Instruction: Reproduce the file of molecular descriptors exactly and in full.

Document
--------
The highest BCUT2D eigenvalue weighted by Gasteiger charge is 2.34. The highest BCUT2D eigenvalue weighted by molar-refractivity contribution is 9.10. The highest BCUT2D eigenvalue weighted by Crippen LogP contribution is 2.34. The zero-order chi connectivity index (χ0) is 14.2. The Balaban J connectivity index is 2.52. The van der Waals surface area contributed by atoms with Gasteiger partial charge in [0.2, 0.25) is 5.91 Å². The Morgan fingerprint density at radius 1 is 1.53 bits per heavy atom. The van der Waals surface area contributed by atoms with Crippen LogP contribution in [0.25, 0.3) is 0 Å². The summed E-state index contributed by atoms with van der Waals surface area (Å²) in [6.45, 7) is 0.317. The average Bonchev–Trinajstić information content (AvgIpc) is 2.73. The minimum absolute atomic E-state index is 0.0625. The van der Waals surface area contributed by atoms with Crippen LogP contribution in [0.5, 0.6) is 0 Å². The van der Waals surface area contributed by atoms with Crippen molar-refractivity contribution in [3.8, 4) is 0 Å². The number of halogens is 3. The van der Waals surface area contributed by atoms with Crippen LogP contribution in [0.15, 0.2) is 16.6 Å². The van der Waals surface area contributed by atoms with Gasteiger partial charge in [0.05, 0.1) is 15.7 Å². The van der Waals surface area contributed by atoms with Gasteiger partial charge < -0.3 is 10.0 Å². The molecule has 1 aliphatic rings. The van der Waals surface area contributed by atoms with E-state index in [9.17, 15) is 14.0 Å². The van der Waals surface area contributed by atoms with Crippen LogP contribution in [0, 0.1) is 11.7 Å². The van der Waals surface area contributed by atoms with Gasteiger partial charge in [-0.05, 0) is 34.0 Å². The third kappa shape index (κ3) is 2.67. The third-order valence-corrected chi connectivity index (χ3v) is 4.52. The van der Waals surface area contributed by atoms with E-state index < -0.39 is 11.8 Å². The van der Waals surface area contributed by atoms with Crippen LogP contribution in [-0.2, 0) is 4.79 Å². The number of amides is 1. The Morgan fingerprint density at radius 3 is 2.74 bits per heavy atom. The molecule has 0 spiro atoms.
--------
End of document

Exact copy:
The highest BCUT2D eigenvalue weighted by Gasteiger charge is 2.34. The highest BCUT2D eigenvalue weighted by molar-refractivity contribution is 9.10. The highest BCUT2D eigenvalue weighted by Crippen LogP contribution is 2.34. The zero-order chi connectivity index (χ0) is 14.2. The Balaban J connectivity index is 2.52. The van der Waals surface area contributed by atoms with Gasteiger partial charge in [0.2, 0.25) is 5.91 Å². The Morgan fingerprint density at radius 1 is 1.53 bits per heavy atom. The van der Waals surface area contributed by atoms with Crippen LogP contribution in [0.25, 0.3) is 0 Å². The summed E-state index contributed by atoms with van der Waals surface area (Å²) in [6.45, 7) is 0.317. The average Bonchev–Trinajstić information content (AvgIpc) is 2.73. The minimum absolute atomic E-state index is 0.0625. The van der Waals surface area contributed by atoms with Crippen LogP contribution in [0.5, 0.6) is 0 Å². The van der Waals surface area contributed by atoms with Crippen molar-refractivity contribution in [3.8, 4) is 0 Å². The number of halogens is 3. The van der Waals surface area contributed by atoms with Crippen LogP contribution in [0.15, 0.2) is 16.6 Å². The van der Waals surface area contributed by atoms with Gasteiger partial charge in [0.05, 0.1) is 15.7 Å². The van der Waals surface area contributed by atoms with Gasteiger partial charge < -0.3 is 10.0 Å². The molecule has 1 aliphatic rings. The van der Waals surface area contributed by atoms with E-state index in [9.17, 15) is 14.0 Å². The van der Waals surface area contributed by atoms with Crippen LogP contribution in [0, 0.1) is 11.7 Å². The van der Waals surface area contributed by atoms with Gasteiger partial charge in [-0.05, 0) is 34.0 Å². The third kappa shape index (κ3) is 2.67. The third-order valence-corrected chi connectivity index (χ3v) is 4.52. The van der Waals surface area contributed by atoms with E-state index < -0.39 is 11.8 Å². The van der Waals surface area contributed by atoms with Crippen LogP contribution in [-0.2, 0) is 4.79 Å². The number of amides is 1. The Morgan fingerprint density at radius 3 is 2.74 bits per heavy atom. The molecule has 0 spiro atoms.